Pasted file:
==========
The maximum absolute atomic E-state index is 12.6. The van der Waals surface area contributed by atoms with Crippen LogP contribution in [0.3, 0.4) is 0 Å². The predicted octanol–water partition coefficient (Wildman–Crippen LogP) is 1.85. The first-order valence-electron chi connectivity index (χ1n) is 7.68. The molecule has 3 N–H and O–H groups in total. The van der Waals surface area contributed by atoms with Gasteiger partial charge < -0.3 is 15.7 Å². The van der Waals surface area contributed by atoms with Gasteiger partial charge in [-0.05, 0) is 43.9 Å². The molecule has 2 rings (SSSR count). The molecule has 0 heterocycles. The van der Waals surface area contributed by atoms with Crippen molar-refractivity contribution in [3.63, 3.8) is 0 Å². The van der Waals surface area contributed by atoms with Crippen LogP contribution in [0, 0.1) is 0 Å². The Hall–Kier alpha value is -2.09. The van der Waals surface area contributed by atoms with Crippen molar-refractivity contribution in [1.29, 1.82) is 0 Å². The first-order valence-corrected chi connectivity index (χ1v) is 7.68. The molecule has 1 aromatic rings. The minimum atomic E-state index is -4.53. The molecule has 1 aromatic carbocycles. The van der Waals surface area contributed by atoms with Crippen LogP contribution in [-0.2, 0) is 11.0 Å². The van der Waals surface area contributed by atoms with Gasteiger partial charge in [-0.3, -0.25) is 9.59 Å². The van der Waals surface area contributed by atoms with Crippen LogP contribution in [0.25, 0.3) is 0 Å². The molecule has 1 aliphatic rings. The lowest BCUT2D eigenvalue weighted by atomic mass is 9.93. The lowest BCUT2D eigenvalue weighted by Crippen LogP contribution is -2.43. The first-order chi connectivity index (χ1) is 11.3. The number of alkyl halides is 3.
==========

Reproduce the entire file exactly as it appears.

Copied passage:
The maximum absolute atomic E-state index is 12.6. The van der Waals surface area contributed by atoms with Crippen LogP contribution in [0.3, 0.4) is 0 Å². The predicted octanol–water partition coefficient (Wildman–Crippen LogP) is 1.85. The first-order valence-electron chi connectivity index (χ1n) is 7.68. The molecule has 3 N–H and O–H groups in total. The van der Waals surface area contributed by atoms with Gasteiger partial charge < -0.3 is 15.7 Å². The van der Waals surface area contributed by atoms with Gasteiger partial charge in [-0.05, 0) is 43.9 Å². The molecule has 2 rings (SSSR count). The molecule has 0 heterocycles. The van der Waals surface area contributed by atoms with Crippen molar-refractivity contribution in [3.63, 3.8) is 0 Å². The van der Waals surface area contributed by atoms with Crippen LogP contribution in [0, 0.1) is 0 Å². The Hall–Kier alpha value is -2.09. The van der Waals surface area contributed by atoms with Crippen molar-refractivity contribution in [1.29, 1.82) is 0 Å². The first-order valence-corrected chi connectivity index (χ1v) is 7.68. The molecule has 1 aromatic rings. The minimum atomic E-state index is -4.53. The molecule has 1 aromatic carbocycles. The van der Waals surface area contributed by atoms with Crippen LogP contribution in [-0.2, 0) is 11.0 Å². The van der Waals surface area contributed by atoms with Gasteiger partial charge in [-0.3, -0.25) is 9.59 Å². The van der Waals surface area contributed by atoms with Crippen LogP contribution in [0.25, 0.3) is 0 Å². The molecule has 1 aliphatic rings. The lowest BCUT2D eigenvalue weighted by atomic mass is 9.93. The lowest BCUT2D eigenvalue weighted by Crippen LogP contribution is -2.43. The first-order chi connectivity index (χ1) is 11.3. The number of alkyl halides is 3.